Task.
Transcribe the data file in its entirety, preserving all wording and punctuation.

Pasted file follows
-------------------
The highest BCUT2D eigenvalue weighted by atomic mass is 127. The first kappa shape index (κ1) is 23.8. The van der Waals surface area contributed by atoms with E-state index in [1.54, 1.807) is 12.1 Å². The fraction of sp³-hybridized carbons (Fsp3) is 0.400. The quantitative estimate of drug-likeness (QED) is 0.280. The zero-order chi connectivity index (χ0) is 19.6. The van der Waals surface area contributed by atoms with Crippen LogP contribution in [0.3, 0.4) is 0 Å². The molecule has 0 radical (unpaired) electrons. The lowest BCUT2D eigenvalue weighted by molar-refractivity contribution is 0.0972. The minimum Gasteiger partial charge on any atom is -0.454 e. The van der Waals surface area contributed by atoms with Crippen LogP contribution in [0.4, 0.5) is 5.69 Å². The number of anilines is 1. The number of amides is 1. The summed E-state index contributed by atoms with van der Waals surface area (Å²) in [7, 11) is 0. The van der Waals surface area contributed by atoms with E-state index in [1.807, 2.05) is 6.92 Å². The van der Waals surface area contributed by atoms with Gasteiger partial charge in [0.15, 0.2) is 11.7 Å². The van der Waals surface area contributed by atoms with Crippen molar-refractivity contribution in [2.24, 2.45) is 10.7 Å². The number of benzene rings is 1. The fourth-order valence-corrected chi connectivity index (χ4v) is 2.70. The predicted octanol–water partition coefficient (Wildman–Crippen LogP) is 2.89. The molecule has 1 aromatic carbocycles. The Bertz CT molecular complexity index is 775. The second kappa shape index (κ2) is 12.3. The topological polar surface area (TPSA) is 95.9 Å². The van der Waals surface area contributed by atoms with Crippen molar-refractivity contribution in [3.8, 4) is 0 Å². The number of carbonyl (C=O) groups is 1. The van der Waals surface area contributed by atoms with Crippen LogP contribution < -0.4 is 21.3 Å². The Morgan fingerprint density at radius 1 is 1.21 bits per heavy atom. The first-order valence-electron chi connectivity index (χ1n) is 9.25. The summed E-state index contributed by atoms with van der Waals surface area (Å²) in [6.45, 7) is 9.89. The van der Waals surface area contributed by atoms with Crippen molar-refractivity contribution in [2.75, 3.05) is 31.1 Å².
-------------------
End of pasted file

The highest BCUT2D eigenvalue weighted by atomic mass is 127. The first kappa shape index (κ1) is 23.8. The van der Waals surface area contributed by atoms with E-state index in [1.54, 1.807) is 12.1 Å². The fraction of sp³-hybridized carbons (Fsp3) is 0.400. The quantitative estimate of drug-likeness (QED) is 0.280. The zero-order chi connectivity index (χ0) is 19.6. The van der Waals surface area contributed by atoms with Crippen LogP contribution in [0.3, 0.4) is 0 Å². The molecule has 0 radical (unpaired) electrons. The lowest BCUT2D eigenvalue weighted by molar-refractivity contribution is 0.0972. The minimum Gasteiger partial charge on any atom is -0.454 e. The van der Waals surface area contributed by atoms with Crippen LogP contribution in [0.4, 0.5) is 5.69 Å². The number of anilines is 1. The number of amides is 1. The summed E-state index contributed by atoms with van der Waals surface area (Å²) in [7, 11) is 0. The van der Waals surface area contributed by atoms with E-state index in [1.807, 2.05) is 6.92 Å². The van der Waals surface area contributed by atoms with Gasteiger partial charge in [0.15, 0.2) is 11.7 Å². The van der Waals surface area contributed by atoms with Crippen molar-refractivity contribution in [2.24, 2.45) is 10.7 Å². The number of benzene rings is 1. The fourth-order valence-corrected chi connectivity index (χ4v) is 2.70. The predicted octanol–water partition coefficient (Wildman–Crippen LogP) is 2.89. The molecule has 1 aromatic carbocycles. The Bertz CT molecular complexity index is 775. The second kappa shape index (κ2) is 12.3. The topological polar surface area (TPSA) is 95.9 Å². The van der Waals surface area contributed by atoms with Crippen molar-refractivity contribution in [3.8, 4) is 0 Å². The number of carbonyl (C=O) groups is 1. The van der Waals surface area contributed by atoms with Crippen LogP contribution < -0.4 is 21.3 Å². The Morgan fingerprint density at radius 1 is 1.21 bits per heavy atom. The first-order valence-electron chi connectivity index (χ1n) is 9.25. The summed E-state index contributed by atoms with van der Waals surface area (Å²) in [6.45, 7) is 9.89. The van der Waals surface area contributed by atoms with Crippen molar-refractivity contribution in [2.75, 3.05) is 31.1 Å².